1969: “Jam Up and Jelly Tight” by Tommy Roe entered the Billboard Hot 100, where it later became his last top 20 hit in the US, peaking at #8.
1969: The Jackson 5 debuted on the Billboard Hot 100 chart with their first single, “I Want You Back.” In early January the follow year, the record went to the top of both the Hot 100 and R&B charts.
1970: The Velvet Underground released Loaded, the group’s fourth studio album and last to feature main songwriter Lou Reed. Despite producing singles such as “Rock & Roll” and “Sweet Jane,” the album failed to chart.
1970: Van Morrison released his fourth studio album, His Band and the Street Choir. Originally titled Virgo’s Fool, Street Choir, the LP was renamed by Warner Bros. Records without Morrison’s consent.
1971: The spaghetti western film Blindman, starring Ringo Starr as the brother of a notorious bandit, debuted in Rome. The theme for the movie was written by Starr and was the B-side of his 1972 single “Back Off Boogaloo.” The track was produced by Klaus Voorman with additional assistance from Badfinger’s Pete Ham.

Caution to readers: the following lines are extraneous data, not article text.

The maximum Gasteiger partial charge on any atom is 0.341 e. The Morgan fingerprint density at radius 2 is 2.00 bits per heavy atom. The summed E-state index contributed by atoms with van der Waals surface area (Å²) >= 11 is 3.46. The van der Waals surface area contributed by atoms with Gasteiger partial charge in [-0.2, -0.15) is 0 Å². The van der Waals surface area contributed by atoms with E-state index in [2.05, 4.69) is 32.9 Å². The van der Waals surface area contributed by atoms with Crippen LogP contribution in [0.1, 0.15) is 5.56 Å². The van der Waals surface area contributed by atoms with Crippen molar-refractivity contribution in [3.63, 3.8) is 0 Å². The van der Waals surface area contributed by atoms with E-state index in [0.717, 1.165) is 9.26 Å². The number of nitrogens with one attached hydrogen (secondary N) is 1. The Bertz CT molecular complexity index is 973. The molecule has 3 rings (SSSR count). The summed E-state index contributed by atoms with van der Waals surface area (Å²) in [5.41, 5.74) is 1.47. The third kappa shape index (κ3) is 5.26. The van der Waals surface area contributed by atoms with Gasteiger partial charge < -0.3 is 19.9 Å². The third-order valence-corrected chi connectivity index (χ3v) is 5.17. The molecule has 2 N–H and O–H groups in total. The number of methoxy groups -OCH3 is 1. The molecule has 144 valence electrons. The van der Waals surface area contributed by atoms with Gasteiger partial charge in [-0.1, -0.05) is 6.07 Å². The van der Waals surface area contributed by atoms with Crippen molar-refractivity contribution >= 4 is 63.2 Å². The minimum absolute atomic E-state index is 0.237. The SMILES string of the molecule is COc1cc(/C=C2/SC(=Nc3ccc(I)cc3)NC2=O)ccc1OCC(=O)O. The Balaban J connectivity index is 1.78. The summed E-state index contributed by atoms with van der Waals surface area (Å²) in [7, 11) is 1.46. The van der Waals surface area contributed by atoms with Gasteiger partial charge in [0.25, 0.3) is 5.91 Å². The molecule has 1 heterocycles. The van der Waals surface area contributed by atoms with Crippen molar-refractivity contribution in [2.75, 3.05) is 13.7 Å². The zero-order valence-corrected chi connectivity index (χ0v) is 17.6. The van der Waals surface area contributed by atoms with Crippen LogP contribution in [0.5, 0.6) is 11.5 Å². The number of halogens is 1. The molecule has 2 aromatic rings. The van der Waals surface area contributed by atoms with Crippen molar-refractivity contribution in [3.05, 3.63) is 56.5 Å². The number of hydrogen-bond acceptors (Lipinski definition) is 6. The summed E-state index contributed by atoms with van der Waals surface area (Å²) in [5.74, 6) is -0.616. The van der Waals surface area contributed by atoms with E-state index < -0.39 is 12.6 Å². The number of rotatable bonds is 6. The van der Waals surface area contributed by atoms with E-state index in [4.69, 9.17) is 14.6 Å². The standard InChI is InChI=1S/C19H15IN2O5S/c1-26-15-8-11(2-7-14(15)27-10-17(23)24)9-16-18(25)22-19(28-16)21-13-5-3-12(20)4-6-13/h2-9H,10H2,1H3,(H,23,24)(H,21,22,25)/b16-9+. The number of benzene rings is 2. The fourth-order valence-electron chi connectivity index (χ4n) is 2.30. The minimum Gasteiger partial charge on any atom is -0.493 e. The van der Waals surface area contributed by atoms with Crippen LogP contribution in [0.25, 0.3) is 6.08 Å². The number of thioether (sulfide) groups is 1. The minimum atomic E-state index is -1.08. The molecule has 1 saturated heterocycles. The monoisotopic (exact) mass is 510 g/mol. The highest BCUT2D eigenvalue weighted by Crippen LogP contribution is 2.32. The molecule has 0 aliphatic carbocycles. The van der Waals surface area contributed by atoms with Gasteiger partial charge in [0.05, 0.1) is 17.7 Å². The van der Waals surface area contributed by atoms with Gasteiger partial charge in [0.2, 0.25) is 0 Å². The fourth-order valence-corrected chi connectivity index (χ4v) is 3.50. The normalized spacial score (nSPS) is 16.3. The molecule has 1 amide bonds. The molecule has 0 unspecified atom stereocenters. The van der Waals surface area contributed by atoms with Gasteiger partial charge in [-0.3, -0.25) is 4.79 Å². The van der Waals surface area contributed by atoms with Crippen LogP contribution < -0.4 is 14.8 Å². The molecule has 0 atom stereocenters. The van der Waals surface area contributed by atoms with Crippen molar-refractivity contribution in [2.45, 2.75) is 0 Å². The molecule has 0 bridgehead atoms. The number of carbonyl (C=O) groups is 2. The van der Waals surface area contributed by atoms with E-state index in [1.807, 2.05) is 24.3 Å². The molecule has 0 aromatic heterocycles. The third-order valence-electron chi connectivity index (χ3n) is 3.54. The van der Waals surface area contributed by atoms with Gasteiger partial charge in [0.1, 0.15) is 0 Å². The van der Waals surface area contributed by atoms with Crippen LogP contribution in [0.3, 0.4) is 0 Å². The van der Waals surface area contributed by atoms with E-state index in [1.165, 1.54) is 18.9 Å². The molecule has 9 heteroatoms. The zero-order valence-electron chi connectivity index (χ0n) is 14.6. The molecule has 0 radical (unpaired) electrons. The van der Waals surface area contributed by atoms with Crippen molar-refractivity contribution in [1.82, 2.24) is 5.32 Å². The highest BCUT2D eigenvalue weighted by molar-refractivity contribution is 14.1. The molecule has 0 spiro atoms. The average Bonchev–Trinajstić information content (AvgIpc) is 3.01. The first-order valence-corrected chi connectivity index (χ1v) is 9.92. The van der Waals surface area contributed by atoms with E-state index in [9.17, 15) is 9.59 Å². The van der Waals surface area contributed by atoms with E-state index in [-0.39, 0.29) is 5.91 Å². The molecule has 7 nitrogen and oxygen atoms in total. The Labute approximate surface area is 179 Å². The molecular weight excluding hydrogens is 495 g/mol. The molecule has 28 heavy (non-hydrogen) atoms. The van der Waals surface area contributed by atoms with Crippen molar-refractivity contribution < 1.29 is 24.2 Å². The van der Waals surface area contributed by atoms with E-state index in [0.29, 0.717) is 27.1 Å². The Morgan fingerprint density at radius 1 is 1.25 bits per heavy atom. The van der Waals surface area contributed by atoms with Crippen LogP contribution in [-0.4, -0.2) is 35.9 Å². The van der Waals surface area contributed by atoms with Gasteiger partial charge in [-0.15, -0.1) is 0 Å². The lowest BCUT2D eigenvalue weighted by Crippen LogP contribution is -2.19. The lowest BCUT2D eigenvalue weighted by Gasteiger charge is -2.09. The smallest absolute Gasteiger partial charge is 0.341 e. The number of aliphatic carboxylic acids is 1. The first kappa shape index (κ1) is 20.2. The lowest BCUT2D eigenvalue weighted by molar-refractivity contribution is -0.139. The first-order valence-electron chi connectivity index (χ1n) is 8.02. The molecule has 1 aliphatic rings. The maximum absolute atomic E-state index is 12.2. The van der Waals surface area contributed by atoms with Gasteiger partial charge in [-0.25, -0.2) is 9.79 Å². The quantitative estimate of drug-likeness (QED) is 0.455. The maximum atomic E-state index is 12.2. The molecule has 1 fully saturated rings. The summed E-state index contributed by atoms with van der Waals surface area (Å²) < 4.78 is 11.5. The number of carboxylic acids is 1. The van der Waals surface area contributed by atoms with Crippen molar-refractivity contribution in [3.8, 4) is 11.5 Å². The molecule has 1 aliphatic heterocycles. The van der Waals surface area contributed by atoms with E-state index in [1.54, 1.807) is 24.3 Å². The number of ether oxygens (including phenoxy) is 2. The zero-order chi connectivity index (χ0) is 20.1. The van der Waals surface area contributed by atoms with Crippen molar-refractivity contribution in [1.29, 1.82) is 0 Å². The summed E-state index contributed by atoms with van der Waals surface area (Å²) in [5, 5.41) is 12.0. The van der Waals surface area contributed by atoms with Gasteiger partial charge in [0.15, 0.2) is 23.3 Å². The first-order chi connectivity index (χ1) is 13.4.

1972: America released their second studio album, Homecoming.
1972: The Doobie Brothers released their version of “Jesus Is Just Alright” as the second single from their second studio album, Toulouse Street. Originally written by Arthur Reid Reynolds and first recorded by his own gospel group, The Art Reynolds Singers, in 1966, the song was covered by The Byrds in 1969. After hearing The Byrds’ version, The Doobie Brothers soon added it to their live repertoire.